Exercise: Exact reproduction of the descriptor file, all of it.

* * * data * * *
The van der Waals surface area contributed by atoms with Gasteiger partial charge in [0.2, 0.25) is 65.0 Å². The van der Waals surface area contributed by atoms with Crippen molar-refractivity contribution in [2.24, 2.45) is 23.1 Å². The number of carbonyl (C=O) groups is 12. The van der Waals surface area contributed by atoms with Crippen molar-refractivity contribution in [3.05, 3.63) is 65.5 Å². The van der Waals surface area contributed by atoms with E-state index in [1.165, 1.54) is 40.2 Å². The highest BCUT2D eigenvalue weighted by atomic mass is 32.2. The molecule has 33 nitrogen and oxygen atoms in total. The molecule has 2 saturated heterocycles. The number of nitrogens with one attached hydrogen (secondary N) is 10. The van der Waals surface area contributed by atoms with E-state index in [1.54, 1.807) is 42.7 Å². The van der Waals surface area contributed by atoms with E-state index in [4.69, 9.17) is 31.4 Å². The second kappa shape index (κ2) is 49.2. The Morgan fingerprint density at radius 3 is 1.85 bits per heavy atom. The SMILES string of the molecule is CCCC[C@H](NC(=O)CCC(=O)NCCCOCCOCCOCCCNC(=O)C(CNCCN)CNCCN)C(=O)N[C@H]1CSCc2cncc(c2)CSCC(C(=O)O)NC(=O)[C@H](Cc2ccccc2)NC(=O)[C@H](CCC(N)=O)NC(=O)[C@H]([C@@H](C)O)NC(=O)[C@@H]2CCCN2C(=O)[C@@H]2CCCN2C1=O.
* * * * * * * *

The van der Waals surface area contributed by atoms with Gasteiger partial charge in [0.2, 0.25) is 65.0 Å². The van der Waals surface area contributed by atoms with Crippen molar-refractivity contribution in [2.24, 2.45) is 23.1 Å². The number of carbonyl (C=O) groups is 12. The van der Waals surface area contributed by atoms with Crippen molar-refractivity contribution in [3.05, 3.63) is 65.5 Å². The van der Waals surface area contributed by atoms with E-state index in [1.165, 1.54) is 40.2 Å². The highest BCUT2D eigenvalue weighted by atomic mass is 32.2. The molecule has 33 nitrogen and oxygen atoms in total. The molecule has 2 saturated heterocycles. The number of nitrogens with one attached hydrogen (secondary N) is 10. The van der Waals surface area contributed by atoms with E-state index in [1.54, 1.807) is 42.7 Å². The van der Waals surface area contributed by atoms with E-state index in [4.69, 9.17) is 31.4 Å². The second kappa shape index (κ2) is 49.2. The Morgan fingerprint density at radius 3 is 1.85 bits per heavy atom. The SMILES string of the molecule is CCCC[C@H](NC(=O)CCC(=O)NCCCOCCOCCOCCCNC(=O)C(CNCCN)CNCCN)C(=O)N[C@H]1CSCc2cncc(c2)CSCC(C(=O)O)NC(=O)[C@H](Cc2ccccc2)NC(=O)[C@H](CCC(N)=O)NC(=O)[C@H]([C@@H](C)O)NC(=O)[C@@H]2CCCN2C(=O)[C@@H]2CCCN2C1=O.